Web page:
Everything has a price

editorial image

THE complexities of family relations and the consequences of the life choices we make are all explored in the classic Arthur Miller play; The Price.

It has just enjoyed a successful week-long run at Hull Truck Theatre and it is easy to see why the production has received such high acclaim on its travels.

Centred around two estranged brothers Victor and Walter, convincingly played by Colin Stinton and Tom Mannion, The Price explores the underlying sibling tension, jealously and bitterness common in many families.

The action takes place in the attic of a soon-to-be demolished house belonging to the brothers’ deceased father.

As the brothers come together to discuss selling off the family heirlooms, it becomes apparent that it is not just the dusty objects that have a price; each brother paid his own price for the decisions they made in life and are left with irreconcilably different views on the paths they took and the decisions they were ‘forced’ into by circumstance.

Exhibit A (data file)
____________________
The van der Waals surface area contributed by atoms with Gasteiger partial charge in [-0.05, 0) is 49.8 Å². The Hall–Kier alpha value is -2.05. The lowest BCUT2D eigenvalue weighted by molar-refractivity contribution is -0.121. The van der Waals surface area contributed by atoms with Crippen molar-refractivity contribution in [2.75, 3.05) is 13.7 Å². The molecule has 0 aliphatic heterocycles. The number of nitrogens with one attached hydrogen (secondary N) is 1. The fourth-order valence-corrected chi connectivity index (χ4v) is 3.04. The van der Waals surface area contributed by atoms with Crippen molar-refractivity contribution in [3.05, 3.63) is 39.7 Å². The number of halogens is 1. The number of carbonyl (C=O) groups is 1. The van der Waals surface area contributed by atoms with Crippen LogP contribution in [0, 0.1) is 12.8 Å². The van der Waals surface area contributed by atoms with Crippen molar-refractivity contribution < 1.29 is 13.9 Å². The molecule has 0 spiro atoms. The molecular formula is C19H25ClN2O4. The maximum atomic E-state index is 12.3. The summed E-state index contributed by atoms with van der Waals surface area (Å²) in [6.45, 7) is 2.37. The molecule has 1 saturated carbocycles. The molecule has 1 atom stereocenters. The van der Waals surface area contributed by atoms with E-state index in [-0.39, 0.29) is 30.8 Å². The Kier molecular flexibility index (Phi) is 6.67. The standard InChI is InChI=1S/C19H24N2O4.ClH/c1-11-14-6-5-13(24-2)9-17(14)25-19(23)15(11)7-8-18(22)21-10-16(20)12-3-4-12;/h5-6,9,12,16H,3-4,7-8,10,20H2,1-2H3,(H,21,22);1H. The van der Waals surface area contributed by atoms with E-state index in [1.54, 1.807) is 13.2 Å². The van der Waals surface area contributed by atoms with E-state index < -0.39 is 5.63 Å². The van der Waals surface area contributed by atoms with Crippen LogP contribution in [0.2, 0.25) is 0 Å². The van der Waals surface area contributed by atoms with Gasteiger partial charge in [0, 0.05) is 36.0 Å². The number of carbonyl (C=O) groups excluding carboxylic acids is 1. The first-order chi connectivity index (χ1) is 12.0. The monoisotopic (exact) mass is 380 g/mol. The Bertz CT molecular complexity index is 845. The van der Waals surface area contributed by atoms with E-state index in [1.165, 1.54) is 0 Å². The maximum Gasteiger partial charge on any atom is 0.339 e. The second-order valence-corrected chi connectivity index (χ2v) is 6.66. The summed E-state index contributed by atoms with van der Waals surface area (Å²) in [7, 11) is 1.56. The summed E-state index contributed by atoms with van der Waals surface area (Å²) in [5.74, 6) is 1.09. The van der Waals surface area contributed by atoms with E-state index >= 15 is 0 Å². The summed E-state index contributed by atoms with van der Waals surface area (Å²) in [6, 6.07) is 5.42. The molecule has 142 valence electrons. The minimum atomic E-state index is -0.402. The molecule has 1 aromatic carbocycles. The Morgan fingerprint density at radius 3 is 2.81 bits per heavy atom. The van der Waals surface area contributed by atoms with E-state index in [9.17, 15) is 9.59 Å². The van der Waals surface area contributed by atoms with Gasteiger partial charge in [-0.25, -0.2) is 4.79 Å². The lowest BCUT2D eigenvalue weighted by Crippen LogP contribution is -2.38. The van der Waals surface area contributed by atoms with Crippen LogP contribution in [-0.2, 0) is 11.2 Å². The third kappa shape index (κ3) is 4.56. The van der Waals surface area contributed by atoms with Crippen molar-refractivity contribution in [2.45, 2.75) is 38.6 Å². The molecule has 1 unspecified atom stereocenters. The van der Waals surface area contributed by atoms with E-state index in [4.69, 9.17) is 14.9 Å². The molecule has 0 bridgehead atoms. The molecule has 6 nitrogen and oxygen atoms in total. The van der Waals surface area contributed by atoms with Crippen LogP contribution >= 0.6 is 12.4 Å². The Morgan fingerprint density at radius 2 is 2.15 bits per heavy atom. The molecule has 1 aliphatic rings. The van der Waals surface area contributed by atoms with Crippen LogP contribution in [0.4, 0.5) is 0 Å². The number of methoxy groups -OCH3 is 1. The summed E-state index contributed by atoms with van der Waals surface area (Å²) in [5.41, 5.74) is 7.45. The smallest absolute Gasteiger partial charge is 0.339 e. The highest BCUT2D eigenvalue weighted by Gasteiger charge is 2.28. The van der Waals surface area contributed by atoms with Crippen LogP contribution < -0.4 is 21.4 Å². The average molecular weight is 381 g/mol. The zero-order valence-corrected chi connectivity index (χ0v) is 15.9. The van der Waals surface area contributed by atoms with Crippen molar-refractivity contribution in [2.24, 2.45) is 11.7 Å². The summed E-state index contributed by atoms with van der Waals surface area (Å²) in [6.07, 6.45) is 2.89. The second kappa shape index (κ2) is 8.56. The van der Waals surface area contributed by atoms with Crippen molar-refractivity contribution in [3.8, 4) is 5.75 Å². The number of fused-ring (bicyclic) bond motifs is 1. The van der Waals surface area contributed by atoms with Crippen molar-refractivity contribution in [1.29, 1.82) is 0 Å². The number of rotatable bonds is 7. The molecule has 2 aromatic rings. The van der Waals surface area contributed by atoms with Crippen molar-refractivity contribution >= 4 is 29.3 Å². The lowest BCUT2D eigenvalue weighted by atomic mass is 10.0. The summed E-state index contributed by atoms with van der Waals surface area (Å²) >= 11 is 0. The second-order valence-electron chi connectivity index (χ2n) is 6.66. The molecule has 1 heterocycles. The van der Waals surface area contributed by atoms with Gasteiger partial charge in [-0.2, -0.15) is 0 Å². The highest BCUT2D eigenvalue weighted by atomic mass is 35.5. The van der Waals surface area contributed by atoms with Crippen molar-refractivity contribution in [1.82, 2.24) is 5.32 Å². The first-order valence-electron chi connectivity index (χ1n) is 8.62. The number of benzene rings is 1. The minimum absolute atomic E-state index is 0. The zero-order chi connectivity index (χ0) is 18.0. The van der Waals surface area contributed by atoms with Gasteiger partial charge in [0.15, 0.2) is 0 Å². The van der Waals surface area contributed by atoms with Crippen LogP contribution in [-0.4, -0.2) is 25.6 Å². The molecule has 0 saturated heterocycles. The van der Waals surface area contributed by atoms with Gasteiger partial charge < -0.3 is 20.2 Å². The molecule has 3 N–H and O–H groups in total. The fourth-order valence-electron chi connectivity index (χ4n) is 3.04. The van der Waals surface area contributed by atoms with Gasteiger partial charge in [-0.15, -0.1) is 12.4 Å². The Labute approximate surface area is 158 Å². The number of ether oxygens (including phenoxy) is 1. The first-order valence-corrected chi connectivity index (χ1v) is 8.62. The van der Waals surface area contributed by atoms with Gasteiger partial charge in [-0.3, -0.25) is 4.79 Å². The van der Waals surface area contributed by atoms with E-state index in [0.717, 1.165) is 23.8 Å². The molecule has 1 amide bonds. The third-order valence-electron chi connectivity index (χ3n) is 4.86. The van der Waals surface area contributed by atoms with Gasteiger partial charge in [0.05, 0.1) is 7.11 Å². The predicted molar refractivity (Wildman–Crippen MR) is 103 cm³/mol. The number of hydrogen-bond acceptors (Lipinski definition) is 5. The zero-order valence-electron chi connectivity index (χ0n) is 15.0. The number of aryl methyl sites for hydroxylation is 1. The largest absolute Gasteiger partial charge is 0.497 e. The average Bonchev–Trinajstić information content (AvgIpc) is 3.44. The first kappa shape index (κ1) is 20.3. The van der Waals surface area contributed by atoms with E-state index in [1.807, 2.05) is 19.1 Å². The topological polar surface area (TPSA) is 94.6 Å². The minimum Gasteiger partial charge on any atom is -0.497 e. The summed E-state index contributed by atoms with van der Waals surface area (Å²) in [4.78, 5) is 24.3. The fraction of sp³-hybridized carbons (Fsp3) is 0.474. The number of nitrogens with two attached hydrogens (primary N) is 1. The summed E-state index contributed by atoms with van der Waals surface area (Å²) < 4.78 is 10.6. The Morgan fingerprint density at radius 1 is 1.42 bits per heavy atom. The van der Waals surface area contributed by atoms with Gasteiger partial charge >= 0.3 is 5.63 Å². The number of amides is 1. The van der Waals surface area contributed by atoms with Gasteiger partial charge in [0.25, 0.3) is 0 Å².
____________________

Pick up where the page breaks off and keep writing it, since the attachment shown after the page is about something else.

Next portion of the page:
At times the play threatens to veer into pretentiousness with moral philosophising and self-indulgent posturing from the two brothers, but at its best, the exchanges between Victor and Walter are thoroughly gripping and the inclusion of a classic comedy character - Kenneth Alan Taylor’s Jewish antique dealer, Gregory Solomon - is inspired.

Solomon serves not only to break up the emotionally heavy exchanges between the two brothers, but in doing so he also opens up deeper questions about their situation in a cleverly subtle way.

Similarly, Victor’s wife Esther, played excellently by Suzan Sylvester, serves as an important mediator throughout the brothers’ ongoing dispute and helps prevent the play from becoming an intellectually draining two-hour long argument.

The acting was faultless throughout, the panoramic set very effective and although challenging at times with its relentless questions about life and what our choices truly say about us, I would certainly recommend The Price as a fine example of why Miller is such a legendary figure in the theatre world. AC